Blood Clotting Disorders

Certain disorders of the blood clotting mechanism, such as Factor V Leiden, predispose people to abnormal blood clotting. People with such conditions can develop acute thrombosis of a coronary artery even without underlying CAD, and thus, can experience myocardial infarctions.

Coronary Artery Embolism

A myocardial infarction can occur if a blood clot, usually originating within the heart, breaks free and becomes lodged in a coronary artery, interrupting the blood supply to part of the heart muscle.

Certain medical conditions increase the risk of blood clot embolization, including atrial fibrillationdilated cardiomyopathy, as can the presence of an artificial heart valve. In these cases, blood thinners can help prevent this from happening.

Genetics

Scientists don't fully understand the ways in which the risk of myocardial infarction might, in some people, be related to an underlying genetic predisposition.

For example, it's known that, in some families, the elevated risk clearly is related to an identifiable inherited disorder such as familial hypercholesterolemia.

At the same time, although researchers have been able to identify certain gene variants associated with diseases that ultimately lead to heart failure, such as like hypertrophic cardiomyopathy, they have not been able to pin down who with this gene variant is most likely to develop this condition.

What's more, genetic factors that may be involved in a person's risk of heart attack may not be directly linked to a particular cardiovascular condition, but rather to an elevated risk of a trait associated with an increased heart disease risk, such as a tendency to be overweight, have abnormal blood lipid levels, or to develop type 2 diabetes or hypertension.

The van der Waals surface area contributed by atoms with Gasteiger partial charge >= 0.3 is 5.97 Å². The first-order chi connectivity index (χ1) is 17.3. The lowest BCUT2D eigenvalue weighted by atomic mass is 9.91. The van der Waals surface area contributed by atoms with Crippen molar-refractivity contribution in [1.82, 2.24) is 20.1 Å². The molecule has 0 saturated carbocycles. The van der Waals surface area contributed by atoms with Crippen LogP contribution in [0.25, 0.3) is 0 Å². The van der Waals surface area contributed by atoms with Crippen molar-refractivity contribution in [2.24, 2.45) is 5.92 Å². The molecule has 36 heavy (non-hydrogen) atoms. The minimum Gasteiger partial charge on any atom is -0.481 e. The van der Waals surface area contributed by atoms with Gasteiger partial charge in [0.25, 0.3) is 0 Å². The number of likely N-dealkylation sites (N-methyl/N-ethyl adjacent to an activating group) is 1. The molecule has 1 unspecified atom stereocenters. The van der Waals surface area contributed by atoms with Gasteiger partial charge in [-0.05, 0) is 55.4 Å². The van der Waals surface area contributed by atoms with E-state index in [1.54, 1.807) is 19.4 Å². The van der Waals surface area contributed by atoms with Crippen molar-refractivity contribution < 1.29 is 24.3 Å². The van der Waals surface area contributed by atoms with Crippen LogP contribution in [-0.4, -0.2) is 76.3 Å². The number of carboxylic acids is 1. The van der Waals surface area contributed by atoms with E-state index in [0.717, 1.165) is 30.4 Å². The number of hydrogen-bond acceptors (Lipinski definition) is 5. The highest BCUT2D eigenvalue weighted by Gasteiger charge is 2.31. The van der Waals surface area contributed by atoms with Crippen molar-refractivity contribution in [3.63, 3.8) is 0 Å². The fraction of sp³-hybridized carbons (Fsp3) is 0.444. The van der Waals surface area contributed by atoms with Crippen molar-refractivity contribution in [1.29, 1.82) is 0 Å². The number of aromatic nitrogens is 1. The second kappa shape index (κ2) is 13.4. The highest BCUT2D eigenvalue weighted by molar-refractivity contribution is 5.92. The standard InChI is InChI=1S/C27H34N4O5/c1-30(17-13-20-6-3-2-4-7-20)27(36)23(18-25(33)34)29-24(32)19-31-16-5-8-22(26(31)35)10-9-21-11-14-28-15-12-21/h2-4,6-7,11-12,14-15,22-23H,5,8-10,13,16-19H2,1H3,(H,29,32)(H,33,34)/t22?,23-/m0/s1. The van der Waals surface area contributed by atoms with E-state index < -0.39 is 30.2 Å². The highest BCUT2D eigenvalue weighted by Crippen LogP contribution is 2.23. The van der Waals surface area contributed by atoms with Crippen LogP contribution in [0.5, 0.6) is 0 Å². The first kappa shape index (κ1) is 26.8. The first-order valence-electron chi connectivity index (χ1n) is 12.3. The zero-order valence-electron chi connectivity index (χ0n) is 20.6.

Non-Controllable Risk Factors

Aside from genetics, there are a handful of other uncontrollable factors that can increase the possibility a person could have a heart attack:

  • Age: The risk increases for men who are 55 or older and women who are 65 and older.
  • Chronic kidney disease
  • Type 1 diabetes
  • For women, being post-menopausal or have had an ovary removal

Lifestyle Risk Factors

The silver lining for someone whose parents have passed down a genetic tendency to, say, easily become overweight or develop high blood pressure is that these risks can often be managed with healthy lifestyle strategies.

At the same time, a variety of lifestyle factors can put anyone, regardless of family history, at increased risk of a heart attack. The most important ones include:

A Word From Verywell

Most heart attacks are caused by a rupture of an atherosclerotic plaque in a coronary artery, but there are several other, much less common causes as well. More important to know: There are many things you can do to prevent this from happening, from eating a healthy diet to getting regular exercise to not smoking (or kicking the habit if you already do). These measures may help mitigate your risk even if heart problems run in your family, and they'll help prevent you from developing other chronic conditions as well.